Progress report for PDP20-003
Soil science has traditionally emphasized chemical and physical properties. Yet, there is now an enthusiastic and long overdue interest in soil biology. Indeed, the emerging soil health movement has changed the discourse to include mycorrhizal fungi, glomalin, root exudates, and myriad other biological components. This new relationship with soil life is inspiring farmers to reduce tillage, plant cover crops, and adopt other practices to protect this essential resource. However, the focus remains largely on microbiology, with limited information and training for agricultural professionals about the hundreds of thousands of animal species found in soil. This lack of information limits agricultural professionals’ ability to rapidly assess which animals are present on a farm, which are missing, and what those findings may indicate.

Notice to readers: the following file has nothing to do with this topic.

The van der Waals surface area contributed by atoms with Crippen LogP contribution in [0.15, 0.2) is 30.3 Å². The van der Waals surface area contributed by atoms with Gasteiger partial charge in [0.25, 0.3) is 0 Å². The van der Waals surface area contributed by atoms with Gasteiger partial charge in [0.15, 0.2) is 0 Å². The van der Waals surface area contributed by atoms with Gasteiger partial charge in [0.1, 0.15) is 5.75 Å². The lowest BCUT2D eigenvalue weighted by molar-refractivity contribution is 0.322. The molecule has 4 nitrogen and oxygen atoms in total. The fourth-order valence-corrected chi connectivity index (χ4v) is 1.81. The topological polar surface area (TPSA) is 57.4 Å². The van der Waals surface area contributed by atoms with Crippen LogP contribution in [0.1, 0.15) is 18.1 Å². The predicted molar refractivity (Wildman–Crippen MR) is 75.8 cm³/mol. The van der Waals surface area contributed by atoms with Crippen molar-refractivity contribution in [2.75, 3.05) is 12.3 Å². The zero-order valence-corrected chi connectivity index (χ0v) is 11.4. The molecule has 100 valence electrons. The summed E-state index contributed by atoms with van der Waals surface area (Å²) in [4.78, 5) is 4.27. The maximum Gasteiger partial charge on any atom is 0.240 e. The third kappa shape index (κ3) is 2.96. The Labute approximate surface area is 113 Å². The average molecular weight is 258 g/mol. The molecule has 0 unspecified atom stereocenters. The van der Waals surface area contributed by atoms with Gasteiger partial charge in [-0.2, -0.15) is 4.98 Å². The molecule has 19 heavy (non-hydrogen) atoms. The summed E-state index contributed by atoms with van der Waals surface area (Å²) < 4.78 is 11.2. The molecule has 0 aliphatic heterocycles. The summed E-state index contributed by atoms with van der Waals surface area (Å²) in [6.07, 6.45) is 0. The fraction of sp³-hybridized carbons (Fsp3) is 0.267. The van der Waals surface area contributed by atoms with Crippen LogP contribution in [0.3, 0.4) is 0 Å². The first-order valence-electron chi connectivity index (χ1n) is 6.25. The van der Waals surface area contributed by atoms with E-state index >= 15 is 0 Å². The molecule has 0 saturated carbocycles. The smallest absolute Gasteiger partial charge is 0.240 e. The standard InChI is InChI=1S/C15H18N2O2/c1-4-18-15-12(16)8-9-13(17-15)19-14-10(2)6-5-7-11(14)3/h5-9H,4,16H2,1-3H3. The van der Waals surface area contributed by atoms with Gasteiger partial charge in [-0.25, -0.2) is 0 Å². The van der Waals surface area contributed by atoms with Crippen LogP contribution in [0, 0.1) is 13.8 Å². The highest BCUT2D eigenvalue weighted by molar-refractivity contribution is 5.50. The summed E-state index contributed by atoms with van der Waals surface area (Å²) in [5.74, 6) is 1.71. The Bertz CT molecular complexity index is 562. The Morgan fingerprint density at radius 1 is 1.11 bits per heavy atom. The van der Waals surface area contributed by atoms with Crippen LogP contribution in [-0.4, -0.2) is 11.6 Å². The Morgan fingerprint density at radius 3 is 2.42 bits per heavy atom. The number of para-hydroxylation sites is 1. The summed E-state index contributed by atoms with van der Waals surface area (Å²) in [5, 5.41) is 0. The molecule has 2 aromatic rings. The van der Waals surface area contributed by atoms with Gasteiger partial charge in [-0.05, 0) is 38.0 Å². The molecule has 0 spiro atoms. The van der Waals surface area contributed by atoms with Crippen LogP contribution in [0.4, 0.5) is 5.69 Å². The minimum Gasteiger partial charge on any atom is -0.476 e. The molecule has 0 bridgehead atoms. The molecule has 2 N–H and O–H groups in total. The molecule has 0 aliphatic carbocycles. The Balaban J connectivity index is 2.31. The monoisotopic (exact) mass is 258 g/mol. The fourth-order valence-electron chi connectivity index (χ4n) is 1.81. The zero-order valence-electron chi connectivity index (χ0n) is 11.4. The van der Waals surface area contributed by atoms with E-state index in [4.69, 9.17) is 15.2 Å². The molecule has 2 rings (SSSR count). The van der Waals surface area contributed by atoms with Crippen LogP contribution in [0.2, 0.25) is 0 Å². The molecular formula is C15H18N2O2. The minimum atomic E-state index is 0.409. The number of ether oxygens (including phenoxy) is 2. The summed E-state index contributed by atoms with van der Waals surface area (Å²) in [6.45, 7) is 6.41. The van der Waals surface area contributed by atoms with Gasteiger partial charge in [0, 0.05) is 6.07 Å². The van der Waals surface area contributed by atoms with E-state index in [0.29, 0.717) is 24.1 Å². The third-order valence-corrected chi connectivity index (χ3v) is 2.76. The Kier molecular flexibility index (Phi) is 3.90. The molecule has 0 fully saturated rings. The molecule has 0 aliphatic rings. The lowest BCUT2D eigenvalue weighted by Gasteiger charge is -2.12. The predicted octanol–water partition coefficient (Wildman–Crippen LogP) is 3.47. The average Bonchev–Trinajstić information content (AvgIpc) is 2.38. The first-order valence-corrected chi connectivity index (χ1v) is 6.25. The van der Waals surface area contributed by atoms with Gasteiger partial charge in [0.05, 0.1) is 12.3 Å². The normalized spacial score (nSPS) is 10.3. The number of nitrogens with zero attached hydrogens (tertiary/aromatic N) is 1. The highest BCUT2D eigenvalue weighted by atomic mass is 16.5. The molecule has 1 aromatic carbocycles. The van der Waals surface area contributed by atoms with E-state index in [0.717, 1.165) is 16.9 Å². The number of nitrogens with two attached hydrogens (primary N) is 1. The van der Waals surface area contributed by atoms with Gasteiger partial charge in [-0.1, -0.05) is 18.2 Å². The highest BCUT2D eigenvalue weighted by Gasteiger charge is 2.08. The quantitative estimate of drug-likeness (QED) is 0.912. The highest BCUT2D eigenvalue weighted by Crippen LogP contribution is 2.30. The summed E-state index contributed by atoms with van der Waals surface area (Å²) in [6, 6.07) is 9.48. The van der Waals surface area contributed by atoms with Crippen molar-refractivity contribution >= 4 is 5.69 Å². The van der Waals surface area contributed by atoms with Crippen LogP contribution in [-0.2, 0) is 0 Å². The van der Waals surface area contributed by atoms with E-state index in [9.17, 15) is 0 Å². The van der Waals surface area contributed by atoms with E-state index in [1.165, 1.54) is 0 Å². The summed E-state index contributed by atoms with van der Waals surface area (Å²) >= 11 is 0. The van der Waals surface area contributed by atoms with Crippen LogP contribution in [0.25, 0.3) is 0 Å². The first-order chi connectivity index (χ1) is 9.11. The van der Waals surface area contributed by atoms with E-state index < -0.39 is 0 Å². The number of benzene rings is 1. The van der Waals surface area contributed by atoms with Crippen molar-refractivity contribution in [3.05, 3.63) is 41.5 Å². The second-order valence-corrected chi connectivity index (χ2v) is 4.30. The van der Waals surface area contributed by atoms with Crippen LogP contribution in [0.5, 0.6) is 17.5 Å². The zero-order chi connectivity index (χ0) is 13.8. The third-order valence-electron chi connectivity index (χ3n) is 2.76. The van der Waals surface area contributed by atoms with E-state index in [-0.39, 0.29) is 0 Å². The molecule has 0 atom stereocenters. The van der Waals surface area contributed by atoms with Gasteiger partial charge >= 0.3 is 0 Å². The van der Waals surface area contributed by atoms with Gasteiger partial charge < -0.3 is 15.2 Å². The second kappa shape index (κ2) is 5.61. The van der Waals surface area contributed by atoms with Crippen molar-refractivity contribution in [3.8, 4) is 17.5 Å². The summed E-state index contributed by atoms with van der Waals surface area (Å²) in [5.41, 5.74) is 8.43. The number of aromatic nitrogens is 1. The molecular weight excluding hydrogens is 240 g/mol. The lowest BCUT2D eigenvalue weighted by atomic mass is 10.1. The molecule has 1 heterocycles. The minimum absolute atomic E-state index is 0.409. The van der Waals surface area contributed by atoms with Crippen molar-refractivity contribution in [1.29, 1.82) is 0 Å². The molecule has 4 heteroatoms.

Soil is created and maintained by animals as diverse as annelids, springtails, pocket gophers, and firefly larvae, along with fungi, bacteria and plants. Animals perform keystone roles such as physical churning and the creation of pore space, decomposition, cycling of complex organic matter, carbon mineralization (including activities that sequester carbon dioxide), rapid removal of livestock waste, predation of weed seed and crop pests, and more.